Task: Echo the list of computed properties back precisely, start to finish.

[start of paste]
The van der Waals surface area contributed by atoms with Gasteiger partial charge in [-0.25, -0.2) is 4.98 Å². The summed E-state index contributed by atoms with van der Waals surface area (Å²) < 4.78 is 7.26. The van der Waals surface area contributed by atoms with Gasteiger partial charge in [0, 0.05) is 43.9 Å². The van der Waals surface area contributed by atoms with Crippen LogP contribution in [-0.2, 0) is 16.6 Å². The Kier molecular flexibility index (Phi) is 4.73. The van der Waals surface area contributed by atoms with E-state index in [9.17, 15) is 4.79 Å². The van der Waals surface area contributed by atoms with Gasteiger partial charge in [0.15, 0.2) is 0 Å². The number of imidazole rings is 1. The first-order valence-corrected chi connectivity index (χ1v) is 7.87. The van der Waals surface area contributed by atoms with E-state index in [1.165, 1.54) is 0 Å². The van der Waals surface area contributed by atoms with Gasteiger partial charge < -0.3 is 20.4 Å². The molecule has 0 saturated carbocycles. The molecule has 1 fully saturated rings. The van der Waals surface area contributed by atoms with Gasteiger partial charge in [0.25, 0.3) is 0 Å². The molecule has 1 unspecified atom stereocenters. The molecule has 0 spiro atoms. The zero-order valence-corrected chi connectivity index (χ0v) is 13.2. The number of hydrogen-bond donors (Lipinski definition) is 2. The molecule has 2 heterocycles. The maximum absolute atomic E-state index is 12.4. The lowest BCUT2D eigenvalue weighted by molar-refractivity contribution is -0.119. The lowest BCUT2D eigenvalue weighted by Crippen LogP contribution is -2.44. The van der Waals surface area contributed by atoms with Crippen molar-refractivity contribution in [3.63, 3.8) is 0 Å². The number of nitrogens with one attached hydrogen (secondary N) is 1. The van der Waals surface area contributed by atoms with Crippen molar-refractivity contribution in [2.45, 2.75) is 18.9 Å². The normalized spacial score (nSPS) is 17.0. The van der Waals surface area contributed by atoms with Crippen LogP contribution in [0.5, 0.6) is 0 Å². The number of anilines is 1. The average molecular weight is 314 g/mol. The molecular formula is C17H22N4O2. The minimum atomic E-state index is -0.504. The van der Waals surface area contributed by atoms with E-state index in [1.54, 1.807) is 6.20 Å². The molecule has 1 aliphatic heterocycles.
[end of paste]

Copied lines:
The van der Waals surface area contributed by atoms with Gasteiger partial charge in [-0.25, -0.2) is 4.98 Å². The summed E-state index contributed by atoms with van der Waals surface area (Å²) < 4.78 is 7.26. The van der Waals surface area contributed by atoms with Gasteiger partial charge in [0, 0.05) is 43.9 Å². The van der Waals surface area contributed by atoms with Crippen LogP contribution in [-0.2, 0) is 16.6 Å². The Kier molecular flexibility index (Phi) is 4.73. The van der Waals surface area contributed by atoms with E-state index in [9.17, 15) is 4.79 Å². The van der Waals surface area contributed by atoms with Gasteiger partial charge in [0.15, 0.2) is 0 Å². The number of imidazole rings is 1. The first-order valence-corrected chi connectivity index (χ1v) is 7.87. The van der Waals surface area contributed by atoms with E-state index in [1.165, 1.54) is 0 Å². The van der Waals surface area contributed by atoms with Gasteiger partial charge < -0.3 is 20.4 Å². The molecule has 0 saturated carbocycles. The molecule has 1 fully saturated rings. The van der Waals surface area contributed by atoms with Gasteiger partial charge in [0.25, 0.3) is 0 Å². The molecule has 1 unspecified atom stereocenters. The molecule has 0 spiro atoms. The zero-order valence-corrected chi connectivity index (χ0v) is 13.2. The number of hydrogen-bond donors (Lipinski definition) is 2. The molecule has 2 heterocycles. The maximum absolute atomic E-state index is 12.4. The lowest BCUT2D eigenvalue weighted by molar-refractivity contribution is -0.119. The lowest BCUT2D eigenvalue weighted by Crippen LogP contribution is -2.44. The van der Waals surface area contributed by atoms with Crippen molar-refractivity contribution in [3.63, 3.8) is 0 Å². The number of nitrogens with one attached hydrogen (secondary N) is 1. The van der Waals surface area contributed by atoms with Crippen molar-refractivity contribution in [2.45, 2.75) is 18.9 Å². The normalized spacial score (nSPS) is 17.0. The van der Waals surface area contributed by atoms with Crippen LogP contribution in [0.5, 0.6) is 0 Å². The number of anilines is 1. The average molecular weight is 314 g/mol. The molecular formula is C17H22N4O2. The minimum atomic E-state index is -0.504. The van der Waals surface area contributed by atoms with E-state index in [1.54, 1.807) is 6.20 Å². The molecule has 1 aliphatic heterocycles.